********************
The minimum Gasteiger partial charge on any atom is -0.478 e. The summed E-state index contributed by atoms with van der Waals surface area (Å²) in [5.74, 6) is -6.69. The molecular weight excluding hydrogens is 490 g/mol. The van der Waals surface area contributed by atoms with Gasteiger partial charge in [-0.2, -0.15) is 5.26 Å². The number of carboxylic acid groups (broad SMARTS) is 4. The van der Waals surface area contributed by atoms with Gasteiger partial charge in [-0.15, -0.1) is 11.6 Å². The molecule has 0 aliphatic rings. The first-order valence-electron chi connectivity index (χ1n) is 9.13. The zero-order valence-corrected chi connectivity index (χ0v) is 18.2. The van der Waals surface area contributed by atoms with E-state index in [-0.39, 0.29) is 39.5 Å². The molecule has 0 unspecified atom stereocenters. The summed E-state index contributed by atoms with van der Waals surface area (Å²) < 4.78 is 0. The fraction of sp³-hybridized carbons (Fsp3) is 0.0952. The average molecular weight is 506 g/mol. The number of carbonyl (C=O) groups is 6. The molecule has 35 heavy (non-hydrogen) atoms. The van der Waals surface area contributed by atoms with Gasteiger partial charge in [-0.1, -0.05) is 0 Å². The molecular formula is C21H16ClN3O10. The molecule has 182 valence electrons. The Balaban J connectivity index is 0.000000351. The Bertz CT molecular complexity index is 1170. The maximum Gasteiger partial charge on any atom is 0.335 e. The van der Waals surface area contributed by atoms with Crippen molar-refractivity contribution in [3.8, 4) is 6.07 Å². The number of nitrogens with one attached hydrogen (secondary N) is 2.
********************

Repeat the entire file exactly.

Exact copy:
The minimum Gasteiger partial charge on any atom is -0.478 e. The summed E-state index contributed by atoms with van der Waals surface area (Å²) in [5.74, 6) is -6.69. The molecular weight excluding hydrogens is 490 g/mol. The van der Waals surface area contributed by atoms with Gasteiger partial charge in [-0.2, -0.15) is 5.26 Å². The number of carboxylic acid groups (broad SMARTS) is 4. The van der Waals surface area contributed by atoms with Gasteiger partial charge in [-0.15, -0.1) is 11.6 Å². The molecule has 0 aliphatic rings. The first-order valence-electron chi connectivity index (χ1n) is 9.13. The zero-order valence-corrected chi connectivity index (χ0v) is 18.2. The van der Waals surface area contributed by atoms with E-state index in [-0.39, 0.29) is 39.5 Å². The molecule has 0 unspecified atom stereocenters. The summed E-state index contributed by atoms with van der Waals surface area (Å²) < 4.78 is 0. The fraction of sp³-hybridized carbons (Fsp3) is 0.0952. The average molecular weight is 506 g/mol. The number of carbonyl (C=O) groups is 6. The molecule has 35 heavy (non-hydrogen) atoms. The van der Waals surface area contributed by atoms with Gasteiger partial charge in [-0.1, -0.05) is 0 Å². The molecular formula is C21H16ClN3O10. The molecule has 182 valence electrons. The Balaban J connectivity index is 0.000000351. The Bertz CT molecular complexity index is 1170. The maximum Gasteiger partial charge on any atom is 0.335 e. The van der Waals surface area contributed by atoms with Crippen molar-refractivity contribution in [3.8, 4) is 6.07 Å². The number of nitrogens with one attached hydrogen (secondary N) is 2.